Book: The Marriage Of Heaven And Hell by William BlakeThe Marriage of Heaven and Hell is a book by the English poet and printmaker William Blake, part of a series of texts written in imitation of biblical books of prophecy, but expressing Blake's own intensely personal Romantic and revolutionary beliefs. Like his other books, it was published as printed sheets from etched plates containing prose, poetry, and illustrations. The plates were then coloured by Blake and his wife Catherine.
The work was composed between 1790 and 1793, in the period of radical ferment and political conflict immediately after the French Revolution. The title is an ironic reference to Emanuel Swedenborg's theological work Heaven and Hell published in Latin 33 years earlier. Swedenborg is directly cited and criticized by Blake several places in the Marriage. Though Blake was influenced by his grand and mystical cosmic conception, Swedenborg's conventional moral structures and his Manichean view of good and evil led Blake to express a deliberately depolarized and unified vision of the cosmos in which the material world and physical desire are equally part of the divine order, hence, a marriage of heaven and hell. The entire book is written in prose, except for the opening "Argument" and the "song of Liberty." The book describes the poet's visit to Hell, a device adopted by Blake from Dante's Inferno and Milton's Paradise Lost.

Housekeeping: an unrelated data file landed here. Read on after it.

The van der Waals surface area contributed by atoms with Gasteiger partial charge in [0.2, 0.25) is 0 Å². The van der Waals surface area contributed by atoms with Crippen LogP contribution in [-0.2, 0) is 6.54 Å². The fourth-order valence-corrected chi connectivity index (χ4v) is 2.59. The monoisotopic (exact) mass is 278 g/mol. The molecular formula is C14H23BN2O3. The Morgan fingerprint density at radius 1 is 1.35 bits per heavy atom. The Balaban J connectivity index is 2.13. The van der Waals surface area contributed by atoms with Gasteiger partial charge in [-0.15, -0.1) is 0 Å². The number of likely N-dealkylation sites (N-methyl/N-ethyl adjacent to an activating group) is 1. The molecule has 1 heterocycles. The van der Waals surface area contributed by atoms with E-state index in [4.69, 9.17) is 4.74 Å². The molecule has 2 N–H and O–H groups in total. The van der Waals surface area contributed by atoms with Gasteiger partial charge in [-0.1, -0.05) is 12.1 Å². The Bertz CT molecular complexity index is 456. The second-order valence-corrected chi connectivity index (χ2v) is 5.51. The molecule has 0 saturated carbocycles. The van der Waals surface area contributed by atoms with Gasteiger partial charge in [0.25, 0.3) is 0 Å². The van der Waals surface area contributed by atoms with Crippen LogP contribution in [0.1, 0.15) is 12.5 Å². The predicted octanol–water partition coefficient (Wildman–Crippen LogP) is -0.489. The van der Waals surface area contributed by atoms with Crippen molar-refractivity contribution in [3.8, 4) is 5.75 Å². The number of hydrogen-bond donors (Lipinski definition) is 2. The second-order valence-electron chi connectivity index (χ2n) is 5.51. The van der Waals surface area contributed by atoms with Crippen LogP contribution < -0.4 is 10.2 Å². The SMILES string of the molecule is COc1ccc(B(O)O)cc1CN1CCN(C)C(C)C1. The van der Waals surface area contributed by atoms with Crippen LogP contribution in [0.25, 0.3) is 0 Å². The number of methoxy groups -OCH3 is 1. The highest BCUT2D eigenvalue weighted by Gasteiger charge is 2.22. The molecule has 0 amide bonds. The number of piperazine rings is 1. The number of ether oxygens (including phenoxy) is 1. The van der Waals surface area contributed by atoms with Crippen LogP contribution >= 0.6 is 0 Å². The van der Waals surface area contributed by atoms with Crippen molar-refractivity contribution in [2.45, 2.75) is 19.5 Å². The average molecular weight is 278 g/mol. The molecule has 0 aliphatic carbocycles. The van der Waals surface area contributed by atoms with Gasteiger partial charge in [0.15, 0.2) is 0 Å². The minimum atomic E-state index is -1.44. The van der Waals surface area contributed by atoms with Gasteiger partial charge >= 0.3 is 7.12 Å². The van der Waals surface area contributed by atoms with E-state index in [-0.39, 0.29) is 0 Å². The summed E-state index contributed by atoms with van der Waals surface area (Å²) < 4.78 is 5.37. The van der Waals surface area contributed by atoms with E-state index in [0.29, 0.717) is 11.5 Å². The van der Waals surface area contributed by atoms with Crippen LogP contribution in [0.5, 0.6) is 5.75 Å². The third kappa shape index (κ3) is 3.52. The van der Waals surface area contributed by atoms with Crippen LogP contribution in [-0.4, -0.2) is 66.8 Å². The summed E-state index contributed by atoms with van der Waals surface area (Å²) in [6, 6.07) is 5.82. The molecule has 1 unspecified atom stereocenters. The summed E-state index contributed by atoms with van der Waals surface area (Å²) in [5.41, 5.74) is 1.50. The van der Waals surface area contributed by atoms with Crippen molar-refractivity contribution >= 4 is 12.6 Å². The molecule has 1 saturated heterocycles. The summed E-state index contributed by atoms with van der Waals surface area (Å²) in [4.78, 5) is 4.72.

Blake's text has been interpreted in many ways. It certainly forms part of the revolutionary culture of the period. The references to the printing house suggest the underground radical printers producing revolutionary pamphlets at the time. Ink-blackened print workers were jokingly referred to as "printing devils," and revolutionary publications were regularly denounced from the pulpits as the work of the devil. In contrast, the book has been interpreted as an anticipation of Freudian and Jungian models of the mind, illustrating a struggle between a repressive superego and an amoral id. It has also been interpreted as an anticipation of Nietzsche's theories about the difference between slave morality and master morality.
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